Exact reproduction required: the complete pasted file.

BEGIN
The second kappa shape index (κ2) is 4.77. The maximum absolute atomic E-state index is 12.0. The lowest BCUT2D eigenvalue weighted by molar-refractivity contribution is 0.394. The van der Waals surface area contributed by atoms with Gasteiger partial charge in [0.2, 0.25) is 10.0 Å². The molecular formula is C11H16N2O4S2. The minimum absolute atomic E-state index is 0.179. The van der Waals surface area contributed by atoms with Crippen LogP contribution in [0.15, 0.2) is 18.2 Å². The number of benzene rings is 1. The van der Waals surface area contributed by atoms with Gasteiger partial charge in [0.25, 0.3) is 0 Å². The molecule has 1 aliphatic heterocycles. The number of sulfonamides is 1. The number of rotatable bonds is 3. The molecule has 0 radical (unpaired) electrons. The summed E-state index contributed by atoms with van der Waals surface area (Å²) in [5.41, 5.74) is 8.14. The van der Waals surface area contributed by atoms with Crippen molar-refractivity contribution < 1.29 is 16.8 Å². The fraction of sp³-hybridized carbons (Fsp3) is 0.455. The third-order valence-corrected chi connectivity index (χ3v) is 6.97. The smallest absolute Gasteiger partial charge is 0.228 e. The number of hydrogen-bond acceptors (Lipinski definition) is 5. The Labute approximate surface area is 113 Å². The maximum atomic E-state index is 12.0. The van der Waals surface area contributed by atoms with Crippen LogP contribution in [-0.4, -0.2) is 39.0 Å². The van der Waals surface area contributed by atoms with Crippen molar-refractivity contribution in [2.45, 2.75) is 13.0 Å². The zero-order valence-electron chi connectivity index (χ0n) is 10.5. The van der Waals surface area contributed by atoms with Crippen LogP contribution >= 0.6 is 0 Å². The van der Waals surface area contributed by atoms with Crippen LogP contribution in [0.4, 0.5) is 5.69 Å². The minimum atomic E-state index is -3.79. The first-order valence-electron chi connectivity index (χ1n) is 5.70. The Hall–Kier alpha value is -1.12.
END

The second kappa shape index (κ2) is 4.77. The maximum absolute atomic E-state index is 12.0. The lowest BCUT2D eigenvalue weighted by molar-refractivity contribution is 0.394. The van der Waals surface area contributed by atoms with Gasteiger partial charge in [0.2, 0.25) is 10.0 Å². The molecular formula is C11H16N2O4S2. The minimum absolute atomic E-state index is 0.179. The van der Waals surface area contributed by atoms with Crippen LogP contribution in [0.15, 0.2) is 18.2 Å². The number of benzene rings is 1. The van der Waals surface area contributed by atoms with Gasteiger partial charge in [0.25, 0.3) is 0 Å². The molecule has 1 aliphatic heterocycles. The number of sulfonamides is 1. The number of rotatable bonds is 3. The molecule has 0 radical (unpaired) electrons. The summed E-state index contributed by atoms with van der Waals surface area (Å²) in [5.41, 5.74) is 8.14. The van der Waals surface area contributed by atoms with Crippen molar-refractivity contribution < 1.29 is 16.8 Å². The fraction of sp³-hybridized carbons (Fsp3) is 0.455. The third-order valence-corrected chi connectivity index (χ3v) is 6.97. The smallest absolute Gasteiger partial charge is 0.228 e. The number of hydrogen-bond acceptors (Lipinski definition) is 5. The Labute approximate surface area is 113 Å². The maximum atomic E-state index is 12.0. The van der Waals surface area contributed by atoms with Crippen LogP contribution in [-0.4, -0.2) is 39.0 Å². The van der Waals surface area contributed by atoms with Crippen molar-refractivity contribution in [2.45, 2.75) is 13.0 Å². The zero-order valence-electron chi connectivity index (χ0n) is 10.5. The van der Waals surface area contributed by atoms with Crippen LogP contribution >= 0.6 is 0 Å². The van der Waals surface area contributed by atoms with Crippen LogP contribution in [0.4, 0.5) is 5.69 Å². The minimum atomic E-state index is -3.79. The first-order valence-electron chi connectivity index (χ1n) is 5.70. The Hall–Kier alpha value is -1.12.